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Display and Graphics Guide


For nine years, Information Systems & Computing (ISC) recommended a 17-inch cathode ray tube (CRT) monitor as the desktop standard. Beginning with the 2007-2008 desktop recommendations, the standard changed to a 19-inch liquid crystal display (LCD) and, for the 2019-2020 desktop recommendations, a 24-inch display is specified. While ISC believes that the 24-inch LCD standard will suit the needs of most users, it's important to be aware of special considerations that may influence your specific requirements.

ISC recommends purchasing displays that specify a 16ms or lower response time and using a digital video input, such as DisplayPort, Thunderbolt, or USB-C, to reduce the effects of input lag. Depending on its usage, purchasers may also wish to consider the quality of the LCD panel. Most display manufacturers use TN (twisted nematic), VA (vertical alignment), or IPS/PLS (in-plane switching) panels.

TN panels have the advantage of being less expensive to manufacture, as well as typically having lower response times but sometimes have issues with off-axis display accuracy. They often are found in business and consumer-oriented displays. VA occupy a middle ground between TN and IPS displays. IPS and PLS displays are often regarded as having significantly better color reproduction capabilities and are generally geared towards users who work in visual media where accuracy is paramount. ISC suggests carefully weighing the importance of color accuracy when making a display purchase.

Displays Purchasing Advice

ISC strongly recommends purchasing LCDs toward the higher end of the market, especially since it is common practice at the University to retain the same display for two system life cycles. In particular, displays with a LED backlight are highly recommended, as LED backlights keep useful brightness for a longer period and typically use less electrical power both in use and in standby. Displays should support at least Full HD resolution. ISC has had good experiences with Dell's UltraSharp and Professional displays.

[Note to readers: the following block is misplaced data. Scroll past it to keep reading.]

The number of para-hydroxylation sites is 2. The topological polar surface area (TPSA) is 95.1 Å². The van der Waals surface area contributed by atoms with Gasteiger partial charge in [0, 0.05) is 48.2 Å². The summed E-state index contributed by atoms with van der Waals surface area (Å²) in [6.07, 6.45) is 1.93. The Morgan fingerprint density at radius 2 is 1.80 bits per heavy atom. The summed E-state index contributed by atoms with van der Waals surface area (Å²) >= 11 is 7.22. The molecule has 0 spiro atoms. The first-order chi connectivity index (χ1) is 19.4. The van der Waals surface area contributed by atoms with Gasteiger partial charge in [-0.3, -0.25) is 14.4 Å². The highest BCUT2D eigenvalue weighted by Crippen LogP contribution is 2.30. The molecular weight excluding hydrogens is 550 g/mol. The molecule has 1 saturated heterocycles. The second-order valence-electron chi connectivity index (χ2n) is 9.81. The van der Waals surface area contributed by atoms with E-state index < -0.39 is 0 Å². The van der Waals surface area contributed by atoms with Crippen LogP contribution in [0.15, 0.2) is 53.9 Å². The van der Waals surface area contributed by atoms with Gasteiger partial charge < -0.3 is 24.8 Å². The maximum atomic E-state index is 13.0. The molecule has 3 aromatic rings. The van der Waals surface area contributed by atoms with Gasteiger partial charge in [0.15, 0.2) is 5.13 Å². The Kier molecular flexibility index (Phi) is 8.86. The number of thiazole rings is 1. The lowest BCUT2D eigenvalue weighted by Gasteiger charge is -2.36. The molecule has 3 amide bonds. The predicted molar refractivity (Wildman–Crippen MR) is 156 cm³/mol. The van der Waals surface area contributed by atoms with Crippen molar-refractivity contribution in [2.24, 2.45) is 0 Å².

For many years, ISC recommended purchasing desktop systems with discrete graphics cards. Discrete graphics cards continue to provide significantly higher performance than most integrated graphics solutions, but Intel's recent mid-range to high-end integrated graphics (designated HD 615 and above) have substantially closed or in some cases eliminated this advantage. Thus, for FY2020 the recommendation is for a discrete video card or Intel integrated graphics (HD 615 and above). This recommendation does not apply to lower-end integrated graphics such as HD 610, which are insufficient for University use.

Since discrete graphics cards have their own processor and memory, they can offer more power and do not need to share the system's main memory. This provides a better user experience and support for highly graphics-intensive applications such as AutoCAD, LightWave 3D, and Maya. Discrete graphics cards also often allow more flexibility when using multiple displays. Finally, they "future-proof" systems—over time, ISC has found that systems with discrete graphics are far more usable toward the end of their life cycles.

Graphics Purchasing Advice

For most administrative systems, ISC believes that the integrated graphics available on the Apple Mac mini, the Dell OptiPlex 7060, and the Lenovo ThinkCentre M910 are appropriate choices. The Apple iMac recommendation includes a discrete graphics card, but this only because Apple does not currently offer an integrated graphics configuration with a four-core processor.

Additional Information

The Computer Connection offers displays by Dell and Lenovo. Dell and Lenovo displays are also available in build-to-order configurations.

Dell's displays website.

Lenovo's displays website.